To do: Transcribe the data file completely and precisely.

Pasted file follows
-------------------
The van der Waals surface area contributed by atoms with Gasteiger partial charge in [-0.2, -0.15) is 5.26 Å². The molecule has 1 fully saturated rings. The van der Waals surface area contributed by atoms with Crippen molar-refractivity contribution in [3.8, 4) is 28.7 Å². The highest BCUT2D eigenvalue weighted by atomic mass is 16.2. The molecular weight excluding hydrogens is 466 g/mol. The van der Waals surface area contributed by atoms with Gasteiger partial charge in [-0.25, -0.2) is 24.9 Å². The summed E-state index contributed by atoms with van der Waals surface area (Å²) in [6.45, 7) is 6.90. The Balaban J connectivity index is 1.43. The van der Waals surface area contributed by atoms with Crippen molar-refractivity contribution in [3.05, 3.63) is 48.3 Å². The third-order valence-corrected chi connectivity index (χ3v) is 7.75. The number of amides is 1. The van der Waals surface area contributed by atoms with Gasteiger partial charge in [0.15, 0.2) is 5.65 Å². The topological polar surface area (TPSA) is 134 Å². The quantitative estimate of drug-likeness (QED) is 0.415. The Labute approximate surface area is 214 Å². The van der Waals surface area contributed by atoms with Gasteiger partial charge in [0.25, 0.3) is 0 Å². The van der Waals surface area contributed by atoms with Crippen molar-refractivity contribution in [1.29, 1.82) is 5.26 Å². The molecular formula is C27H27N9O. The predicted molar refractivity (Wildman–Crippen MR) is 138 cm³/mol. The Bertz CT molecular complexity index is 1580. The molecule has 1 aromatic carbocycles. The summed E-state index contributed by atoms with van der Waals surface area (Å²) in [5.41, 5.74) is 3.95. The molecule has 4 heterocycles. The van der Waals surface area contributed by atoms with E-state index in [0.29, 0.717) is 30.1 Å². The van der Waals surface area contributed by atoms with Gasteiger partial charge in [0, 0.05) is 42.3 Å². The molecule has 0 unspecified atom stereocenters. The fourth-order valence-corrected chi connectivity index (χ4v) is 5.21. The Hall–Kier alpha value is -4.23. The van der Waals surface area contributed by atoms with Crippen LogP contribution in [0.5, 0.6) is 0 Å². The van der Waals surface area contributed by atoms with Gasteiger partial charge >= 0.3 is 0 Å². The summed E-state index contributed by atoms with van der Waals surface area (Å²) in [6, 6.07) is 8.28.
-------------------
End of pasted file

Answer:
The van der Waals surface area contributed by atoms with Gasteiger partial charge in [-0.2, -0.15) is 5.26 Å². The molecule has 1 fully saturated rings. The van der Waals surface area contributed by atoms with Crippen molar-refractivity contribution in [3.8, 4) is 28.7 Å². The highest BCUT2D eigenvalue weighted by atomic mass is 16.2. The molecular weight excluding hydrogens is 466 g/mol. The van der Waals surface area contributed by atoms with Gasteiger partial charge in [-0.25, -0.2) is 24.9 Å². The summed E-state index contributed by atoms with van der Waals surface area (Å²) in [6.45, 7) is 6.90. The Balaban J connectivity index is 1.43. The van der Waals surface area contributed by atoms with Crippen molar-refractivity contribution in [3.05, 3.63) is 48.3 Å². The third-order valence-corrected chi connectivity index (χ3v) is 7.75. The number of amides is 1. The van der Waals surface area contributed by atoms with Gasteiger partial charge in [0.15, 0.2) is 5.65 Å². The topological polar surface area (TPSA) is 134 Å². The quantitative estimate of drug-likeness (QED) is 0.415. The Labute approximate surface area is 214 Å². The van der Waals surface area contributed by atoms with Gasteiger partial charge in [0.25, 0.3) is 0 Å². The van der Waals surface area contributed by atoms with Crippen molar-refractivity contribution in [1.29, 1.82) is 5.26 Å². The molecular formula is C27H27N9O. The predicted molar refractivity (Wildman–Crippen MR) is 138 cm³/mol. The Bertz CT molecular complexity index is 1580. The molecule has 1 aromatic carbocycles. The summed E-state index contributed by atoms with van der Waals surface area (Å²) in [5.41, 5.74) is 3.95. The molecule has 4 heterocycles. The van der Waals surface area contributed by atoms with E-state index in [0.29, 0.717) is 30.1 Å². The van der Waals surface area contributed by atoms with Gasteiger partial charge in [0, 0.05) is 42.3 Å². The molecule has 0 unspecified atom stereocenters. The fourth-order valence-corrected chi connectivity index (χ4v) is 5.21. The Hall–Kier alpha value is -4.23. The van der Waals surface area contributed by atoms with Crippen LogP contribution in [0.5, 0.6) is 0 Å². The van der Waals surface area contributed by atoms with Gasteiger partial charge >= 0.3 is 0 Å². The summed E-state index contributed by atoms with van der Waals surface area (Å²) in [6, 6.07) is 8.28.